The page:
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Editorials/Opinions Analysis For UPSC 07 June 2024

  1. Health Regulations Need a Base to Top Approach
  2. Personal Law Norms and Inter-Faith Marriages


In the last week of May, a devastating fire at a private neonatal care nursing home in New Delhi shocked everyone. Political parties engaged in a blame game, and the media coverage was intense, sometimes inaccurately claiming that many nursing homes in Delhi operate without licenses. Despite the parents’ ongoing grief, the incident has largely faded from public memory. Such tragedies often prompt questions about who is to blame, overlooking the fact that they are usually the result of systemic failures—in this case, the failure of healthcare regulations.


GS2- Health

Mains Question:

Health regulations are essential but their implementation in India needs to be nuanced and calibrated. Analyse. (10 Marks, 150 Words).

Healthcare Regulations- Challenges:

Excess of Regulations:

  • Regulation has always been a key concern for health program managers but is arguably one of the weakest aspects of India’s healthcare system.
  • The issue isn’t a lack of regulations; in fact, there’s an excess. Some states require over 50 approvals under various regulations for every healthcare facility.
  • Despite this, many officials and others believe that the private health sector in India is under-regulated.

Unrealistic Healthcare Quality Standards:

  • Another challenge is the unrealistic healthcare quality standards. Both national and state governments in India are known for drafting nearly perfect policies that are impractical to implement.
  • For example, the Clinical Establishments (Registration and Regulation) Act, 2010, though enacted 14 years ago, hasn’t been adopted by states due to its impractical provisions.
  • Similarly, the Indian Public Health Standards (IPHS), first released in 2007 and revised twice since, are intended to ensure quality health services. However, in 17 years, only 15% to 18% of government primary healthcare facilities in India meet these standards.
  • In striving to be aspirational, India’s healthcare regulations and standards have become unrealistic and difficult to implement.

Government Sector vis-à-vis Private Sector:

  • India’s healthcare system is mixed, with a common misconception that the government sector consistently follows regulations while the private sector frequently violates them.
  • In reality, private healthcare facilities and providers deliver nearly 70% of outpatient services and 50% of hospital-based services in India.
  • States like Maharashtra and Kerala have better health indicators not due to exceptional government facilities, but because private sector clinics and facilities effectively meet people’s healthcare needs, demonstrated by the high usage of these services.
  • However, when it comes to healthcare regulation, there appears to be a bias, with stricter enforcement on the private sector.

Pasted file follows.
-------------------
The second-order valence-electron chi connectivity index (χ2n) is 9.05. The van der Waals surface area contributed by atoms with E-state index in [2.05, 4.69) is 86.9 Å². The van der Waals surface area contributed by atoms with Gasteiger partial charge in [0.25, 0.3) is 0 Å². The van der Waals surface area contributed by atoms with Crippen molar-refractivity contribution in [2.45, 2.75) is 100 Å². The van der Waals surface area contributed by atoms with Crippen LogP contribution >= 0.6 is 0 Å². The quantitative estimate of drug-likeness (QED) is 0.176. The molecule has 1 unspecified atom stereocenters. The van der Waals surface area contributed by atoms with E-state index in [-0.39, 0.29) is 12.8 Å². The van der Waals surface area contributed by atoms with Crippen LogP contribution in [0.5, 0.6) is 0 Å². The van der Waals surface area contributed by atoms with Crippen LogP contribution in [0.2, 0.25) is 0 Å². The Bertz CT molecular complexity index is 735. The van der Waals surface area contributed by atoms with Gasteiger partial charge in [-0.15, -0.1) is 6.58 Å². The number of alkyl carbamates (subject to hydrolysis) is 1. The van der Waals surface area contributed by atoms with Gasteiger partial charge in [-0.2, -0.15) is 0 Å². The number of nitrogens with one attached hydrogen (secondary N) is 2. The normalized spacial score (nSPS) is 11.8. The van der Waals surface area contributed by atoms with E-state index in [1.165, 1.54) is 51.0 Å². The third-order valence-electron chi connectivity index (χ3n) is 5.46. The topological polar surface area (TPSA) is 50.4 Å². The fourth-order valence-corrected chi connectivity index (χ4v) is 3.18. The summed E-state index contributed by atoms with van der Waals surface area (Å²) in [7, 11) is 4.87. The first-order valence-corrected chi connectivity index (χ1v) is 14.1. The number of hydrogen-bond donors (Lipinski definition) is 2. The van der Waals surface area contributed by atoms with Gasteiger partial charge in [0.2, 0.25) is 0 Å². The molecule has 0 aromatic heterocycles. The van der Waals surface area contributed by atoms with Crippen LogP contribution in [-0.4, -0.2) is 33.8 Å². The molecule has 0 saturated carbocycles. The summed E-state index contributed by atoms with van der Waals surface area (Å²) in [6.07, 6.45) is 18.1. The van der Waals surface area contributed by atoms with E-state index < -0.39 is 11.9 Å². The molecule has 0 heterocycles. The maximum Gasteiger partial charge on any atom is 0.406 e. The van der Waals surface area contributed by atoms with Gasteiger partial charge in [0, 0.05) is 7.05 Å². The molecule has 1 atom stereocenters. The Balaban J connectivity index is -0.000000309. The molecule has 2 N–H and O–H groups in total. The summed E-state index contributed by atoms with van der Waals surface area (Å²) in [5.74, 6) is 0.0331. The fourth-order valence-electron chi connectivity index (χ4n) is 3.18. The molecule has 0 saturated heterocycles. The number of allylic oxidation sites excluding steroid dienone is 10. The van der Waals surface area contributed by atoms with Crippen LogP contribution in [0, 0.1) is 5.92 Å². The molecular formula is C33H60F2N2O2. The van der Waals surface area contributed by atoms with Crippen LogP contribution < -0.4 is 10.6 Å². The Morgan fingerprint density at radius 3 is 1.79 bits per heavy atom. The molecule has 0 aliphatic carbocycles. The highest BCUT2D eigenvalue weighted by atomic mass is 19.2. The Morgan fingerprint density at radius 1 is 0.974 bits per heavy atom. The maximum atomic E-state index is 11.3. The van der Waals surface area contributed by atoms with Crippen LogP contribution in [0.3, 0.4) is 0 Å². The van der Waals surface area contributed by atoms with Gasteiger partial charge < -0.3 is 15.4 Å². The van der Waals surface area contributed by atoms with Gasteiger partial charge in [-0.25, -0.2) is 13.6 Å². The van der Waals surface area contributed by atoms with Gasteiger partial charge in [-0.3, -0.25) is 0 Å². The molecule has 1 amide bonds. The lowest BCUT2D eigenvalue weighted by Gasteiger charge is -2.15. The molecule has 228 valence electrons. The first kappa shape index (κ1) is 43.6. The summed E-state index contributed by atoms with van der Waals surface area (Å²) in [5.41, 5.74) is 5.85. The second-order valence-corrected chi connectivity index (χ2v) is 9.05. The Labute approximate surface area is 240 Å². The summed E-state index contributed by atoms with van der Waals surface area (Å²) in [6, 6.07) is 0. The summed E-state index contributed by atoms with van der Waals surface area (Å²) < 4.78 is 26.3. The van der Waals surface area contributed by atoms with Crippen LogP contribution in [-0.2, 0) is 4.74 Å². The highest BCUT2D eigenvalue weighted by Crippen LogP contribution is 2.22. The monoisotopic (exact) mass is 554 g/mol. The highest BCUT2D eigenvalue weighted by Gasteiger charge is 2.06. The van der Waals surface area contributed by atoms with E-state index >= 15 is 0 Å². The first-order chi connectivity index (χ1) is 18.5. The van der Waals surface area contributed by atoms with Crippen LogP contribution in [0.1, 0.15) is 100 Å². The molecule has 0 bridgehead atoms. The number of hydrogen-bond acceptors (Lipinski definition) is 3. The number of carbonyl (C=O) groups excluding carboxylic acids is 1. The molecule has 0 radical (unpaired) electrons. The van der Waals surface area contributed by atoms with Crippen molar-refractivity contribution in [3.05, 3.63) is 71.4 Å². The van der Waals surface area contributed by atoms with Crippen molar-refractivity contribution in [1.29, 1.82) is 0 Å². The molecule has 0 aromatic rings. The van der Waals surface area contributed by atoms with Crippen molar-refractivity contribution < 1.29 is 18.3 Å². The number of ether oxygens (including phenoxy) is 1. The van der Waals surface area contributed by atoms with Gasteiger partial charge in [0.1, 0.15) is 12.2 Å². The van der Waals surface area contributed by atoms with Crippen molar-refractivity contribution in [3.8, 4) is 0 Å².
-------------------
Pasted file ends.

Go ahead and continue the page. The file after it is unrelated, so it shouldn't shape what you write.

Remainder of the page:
• For instance, in 2017, two similar incidents occurred in Delhi, where newborns were incorrectly declared dead by a government hospital and a private hospital. The private hospital faced a temporary suspension of its license, while the government hospital only faced an inquiry committee.
  • Effective regulation should not make stakeholders feel unfairly targeted. Currently, the burden of compliance falls heavily on providers and facility owners.
  • Many private nursing homes and clinics report significant delays in approval processes, even when applications for renewals are submitted well in advance.
  • Often, approvals granted months later, despite timely applications, highlight the sluggishness of the system and remain a major concern for facility owners.

Role of the Private Healthcare in India:

  • Affordable care is essential. The private sector in India is diverse, ranging from single-doctor clinics and small nursing homes to medium-sized and large corporate hospitals.
  • Single-doctor clinics and small nursing homes often serve as the first point of contact for middle-income and low-income populations, providing a substantial share of health services at a fraction of the cost of large corporate hospitals.
  • The preference of parents for private nursing homes over free government health facilities highlights the importance of these smaller establishments in delivering accessible and affordable healthcare.
  • Therefore, regulations should support and facilitate the operation of these smaller facilities to keep healthcare costs low.

Way Forward:

  • The tragic incident in Delhi should prompt calm assessment and concrete planning. Ensuring quality health services is a joint responsibility of all stakeholders.
  • While striving for world-class standards or catering to medical tourism, the government should avoid making healthcare regulations unrealistic.
  • Practical and implementable guidelines are needed, along with harmonized health regulations and simplified application processes that are resolved in a timely manner.
  • Moreover, regulations should consider the feasibility for different types of facilities. Imposing the same standards on smaller clinics and nursing homes as on large corporate hospitals would increase costs, which would likely be passed on to patients, making healthcare unaffordable.
  • A differential approach with essential and desirable standards for each category, monitored through regular self-assessments and regulatory visits, is necessary.
  • Just as buildings maintain safe elevators, health facilities should equally emphasize fire and safety measures. To improve adherence, the government should consider providing subsidies and funding.
  • Furthermore, the process of forming regulations should involve representatives from doctors’ associations, relevant facilities, and community members.